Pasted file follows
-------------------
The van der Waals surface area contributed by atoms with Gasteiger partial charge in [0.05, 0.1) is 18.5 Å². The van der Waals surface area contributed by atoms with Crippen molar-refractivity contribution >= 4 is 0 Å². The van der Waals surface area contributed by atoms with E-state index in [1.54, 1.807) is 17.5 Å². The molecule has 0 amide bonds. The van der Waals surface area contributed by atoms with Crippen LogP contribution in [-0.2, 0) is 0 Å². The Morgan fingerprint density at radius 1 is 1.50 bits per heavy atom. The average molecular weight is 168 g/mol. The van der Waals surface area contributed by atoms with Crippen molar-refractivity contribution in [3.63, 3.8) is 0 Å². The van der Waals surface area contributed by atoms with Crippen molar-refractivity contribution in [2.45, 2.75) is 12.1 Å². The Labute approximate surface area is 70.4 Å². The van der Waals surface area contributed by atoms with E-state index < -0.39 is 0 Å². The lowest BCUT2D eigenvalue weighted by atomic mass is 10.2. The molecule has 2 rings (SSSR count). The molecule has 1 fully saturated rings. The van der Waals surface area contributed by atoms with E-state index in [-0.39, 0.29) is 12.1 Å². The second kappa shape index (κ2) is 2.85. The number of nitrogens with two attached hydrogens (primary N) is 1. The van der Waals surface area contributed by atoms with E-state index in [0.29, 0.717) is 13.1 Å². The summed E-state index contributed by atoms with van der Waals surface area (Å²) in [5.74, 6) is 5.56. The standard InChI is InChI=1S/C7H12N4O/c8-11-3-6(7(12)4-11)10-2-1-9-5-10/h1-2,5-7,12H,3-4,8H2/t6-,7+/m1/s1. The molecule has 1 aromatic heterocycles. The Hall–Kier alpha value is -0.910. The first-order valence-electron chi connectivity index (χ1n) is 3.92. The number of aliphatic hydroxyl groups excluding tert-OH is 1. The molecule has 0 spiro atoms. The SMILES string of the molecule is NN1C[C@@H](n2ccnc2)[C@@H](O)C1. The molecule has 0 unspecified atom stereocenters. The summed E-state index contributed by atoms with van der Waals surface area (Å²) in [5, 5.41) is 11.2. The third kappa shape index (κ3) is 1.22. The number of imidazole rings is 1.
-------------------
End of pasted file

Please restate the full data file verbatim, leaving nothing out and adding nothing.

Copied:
The van der Waals surface area contributed by atoms with Gasteiger partial charge in [0.05, 0.1) is 18.5 Å². The van der Waals surface area contributed by atoms with Crippen molar-refractivity contribution >= 4 is 0 Å². The van der Waals surface area contributed by atoms with E-state index in [1.54, 1.807) is 17.5 Å². The molecule has 0 amide bonds. The van der Waals surface area contributed by atoms with Crippen LogP contribution in [-0.2, 0) is 0 Å². The Morgan fingerprint density at radius 1 is 1.50 bits per heavy atom. The average molecular weight is 168 g/mol. The van der Waals surface area contributed by atoms with Crippen molar-refractivity contribution in [3.63, 3.8) is 0 Å². The van der Waals surface area contributed by atoms with Crippen molar-refractivity contribution in [2.45, 2.75) is 12.1 Å². The Labute approximate surface area is 70.4 Å². The van der Waals surface area contributed by atoms with E-state index < -0.39 is 0 Å². The lowest BCUT2D eigenvalue weighted by atomic mass is 10.2. The molecule has 2 rings (SSSR count). The molecule has 1 fully saturated rings. The van der Waals surface area contributed by atoms with E-state index in [-0.39, 0.29) is 12.1 Å². The second kappa shape index (κ2) is 2.85. The number of nitrogens with two attached hydrogens (primary N) is 1. The van der Waals surface area contributed by atoms with E-state index in [0.29, 0.717) is 13.1 Å². The summed E-state index contributed by atoms with van der Waals surface area (Å²) in [5.74, 6) is 5.56. The standard InChI is InChI=1S/C7H12N4O/c8-11-3-6(7(12)4-11)10-2-1-9-5-10/h1-2,5-7,12H,3-4,8H2/t6-,7+/m1/s1. The molecule has 1 aromatic heterocycles. The Hall–Kier alpha value is -0.910. The first-order valence-electron chi connectivity index (χ1n) is 3.92. The number of aliphatic hydroxyl groups excluding tert-OH is 1. The molecule has 0 spiro atoms. The SMILES string of the molecule is NN1C[C@@H](n2ccnc2)[C@@H](O)C1. The molecule has 0 unspecified atom stereocenters. The summed E-state index contributed by atoms with van der Waals surface area (Å²) in [5, 5.41) is 11.2. The third kappa shape index (κ3) is 1.22. The number of imidazole rings is 1.